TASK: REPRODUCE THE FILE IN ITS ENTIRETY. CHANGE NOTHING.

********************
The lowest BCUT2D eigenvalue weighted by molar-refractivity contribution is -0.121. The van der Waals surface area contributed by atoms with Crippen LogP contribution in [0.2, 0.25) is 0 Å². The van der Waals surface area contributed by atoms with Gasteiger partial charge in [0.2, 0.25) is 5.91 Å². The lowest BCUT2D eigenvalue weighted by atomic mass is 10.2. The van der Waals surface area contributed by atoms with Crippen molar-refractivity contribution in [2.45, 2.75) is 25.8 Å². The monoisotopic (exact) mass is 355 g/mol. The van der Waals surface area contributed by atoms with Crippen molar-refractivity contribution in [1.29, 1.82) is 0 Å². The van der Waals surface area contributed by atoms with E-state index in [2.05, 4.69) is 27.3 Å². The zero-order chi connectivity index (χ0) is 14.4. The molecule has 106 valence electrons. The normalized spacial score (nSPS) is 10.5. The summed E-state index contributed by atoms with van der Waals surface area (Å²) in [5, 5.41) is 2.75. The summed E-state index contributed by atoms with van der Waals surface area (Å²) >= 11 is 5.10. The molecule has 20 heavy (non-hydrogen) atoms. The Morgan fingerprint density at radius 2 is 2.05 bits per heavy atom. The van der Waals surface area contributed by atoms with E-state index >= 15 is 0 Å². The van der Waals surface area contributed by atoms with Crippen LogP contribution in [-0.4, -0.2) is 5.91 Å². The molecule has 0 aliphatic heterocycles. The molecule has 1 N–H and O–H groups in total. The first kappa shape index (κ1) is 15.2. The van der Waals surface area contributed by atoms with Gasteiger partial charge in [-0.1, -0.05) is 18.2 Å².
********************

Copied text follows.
The lowest BCUT2D eigenvalue weighted by molar-refractivity contribution is -0.121. The van der Waals surface area contributed by atoms with Crippen LogP contribution in [0.2, 0.25) is 0 Å². The van der Waals surface area contributed by atoms with Gasteiger partial charge in [0.2, 0.25) is 5.91 Å². The lowest BCUT2D eigenvalue weighted by atomic mass is 10.2. The van der Waals surface area contributed by atoms with Crippen molar-refractivity contribution in [2.45, 2.75) is 25.8 Å². The monoisotopic (exact) mass is 355 g/mol. The van der Waals surface area contributed by atoms with Crippen molar-refractivity contribution in [1.29, 1.82) is 0 Å². The van der Waals surface area contributed by atoms with E-state index in [2.05, 4.69) is 27.3 Å². The zero-order chi connectivity index (χ0) is 14.4. The molecule has 106 valence electrons. The normalized spacial score (nSPS) is 10.5. The summed E-state index contributed by atoms with van der Waals surface area (Å²) in [5, 5.41) is 2.75. The summed E-state index contributed by atoms with van der Waals surface area (Å²) >= 11 is 5.10. The molecule has 20 heavy (non-hydrogen) atoms. The Morgan fingerprint density at radius 2 is 2.05 bits per heavy atom. The van der Waals surface area contributed by atoms with E-state index >= 15 is 0 Å². The van der Waals surface area contributed by atoms with Crippen LogP contribution in [-0.4, -0.2) is 5.91 Å². The molecule has 0 aliphatic heterocycles. The molecule has 1 N–H and O–H groups in total. The first kappa shape index (κ1) is 15.2. The van der Waals surface area contributed by atoms with Gasteiger partial charge in [-0.1, -0.05) is 18.2 Å².